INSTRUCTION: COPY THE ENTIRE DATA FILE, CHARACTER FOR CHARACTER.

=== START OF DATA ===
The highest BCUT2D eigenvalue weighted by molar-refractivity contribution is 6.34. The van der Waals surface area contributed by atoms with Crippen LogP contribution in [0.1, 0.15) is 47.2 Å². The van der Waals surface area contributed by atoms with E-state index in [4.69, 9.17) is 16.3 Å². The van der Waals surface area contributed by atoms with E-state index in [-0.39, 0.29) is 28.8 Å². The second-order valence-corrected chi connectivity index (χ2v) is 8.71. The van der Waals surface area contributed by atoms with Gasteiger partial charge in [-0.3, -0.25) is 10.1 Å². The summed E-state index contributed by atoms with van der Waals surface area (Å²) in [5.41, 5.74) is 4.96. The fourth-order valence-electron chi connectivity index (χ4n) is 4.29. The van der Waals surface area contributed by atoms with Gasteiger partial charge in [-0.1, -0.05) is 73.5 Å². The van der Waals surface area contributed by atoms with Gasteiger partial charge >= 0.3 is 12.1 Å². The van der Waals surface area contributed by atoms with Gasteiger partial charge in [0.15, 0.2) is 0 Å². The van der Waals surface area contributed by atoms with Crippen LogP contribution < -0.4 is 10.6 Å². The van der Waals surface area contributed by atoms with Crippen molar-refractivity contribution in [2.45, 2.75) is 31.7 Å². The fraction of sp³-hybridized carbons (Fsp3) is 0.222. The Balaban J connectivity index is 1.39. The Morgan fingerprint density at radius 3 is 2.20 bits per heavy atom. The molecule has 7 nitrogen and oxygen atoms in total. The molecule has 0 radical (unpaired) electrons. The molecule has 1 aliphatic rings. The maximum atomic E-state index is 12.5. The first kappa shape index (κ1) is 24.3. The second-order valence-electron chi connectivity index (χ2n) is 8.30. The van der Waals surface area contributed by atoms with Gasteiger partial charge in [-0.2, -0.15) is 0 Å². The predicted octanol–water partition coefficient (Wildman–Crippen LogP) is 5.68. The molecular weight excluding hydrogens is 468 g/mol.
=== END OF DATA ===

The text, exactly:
The highest BCUT2D eigenvalue weighted by molar-refractivity contribution is 6.34. The van der Waals surface area contributed by atoms with Crippen LogP contribution in [0.1, 0.15) is 47.2 Å². The van der Waals surface area contributed by atoms with E-state index in [4.69, 9.17) is 16.3 Å². The van der Waals surface area contributed by atoms with E-state index in [-0.39, 0.29) is 28.8 Å². The second-order valence-corrected chi connectivity index (χ2v) is 8.71. The van der Waals surface area contributed by atoms with Gasteiger partial charge in [-0.3, -0.25) is 10.1 Å². The summed E-state index contributed by atoms with van der Waals surface area (Å²) in [5.41, 5.74) is 4.96. The fourth-order valence-electron chi connectivity index (χ4n) is 4.29. The van der Waals surface area contributed by atoms with Gasteiger partial charge in [-0.1, -0.05) is 73.5 Å². The van der Waals surface area contributed by atoms with Gasteiger partial charge >= 0.3 is 12.1 Å². The van der Waals surface area contributed by atoms with Gasteiger partial charge in [0.15, 0.2) is 0 Å². The van der Waals surface area contributed by atoms with Crippen LogP contribution < -0.4 is 10.6 Å². The van der Waals surface area contributed by atoms with Crippen molar-refractivity contribution in [2.45, 2.75) is 31.7 Å². The fraction of sp³-hybridized carbons (Fsp3) is 0.222. The Balaban J connectivity index is 1.39. The Morgan fingerprint density at radius 3 is 2.20 bits per heavy atom. The molecule has 7 nitrogen and oxygen atoms in total. The molecule has 0 radical (unpaired) electrons. The molecule has 1 aliphatic rings. The maximum atomic E-state index is 12.5. The first kappa shape index (κ1) is 24.3. The second-order valence-electron chi connectivity index (χ2n) is 8.30. The van der Waals surface area contributed by atoms with Gasteiger partial charge in [-0.2, -0.15) is 0 Å². The predicted octanol–water partition coefficient (Wildman–Crippen LogP) is 5.68. The molecular weight excluding hydrogens is 468 g/mol.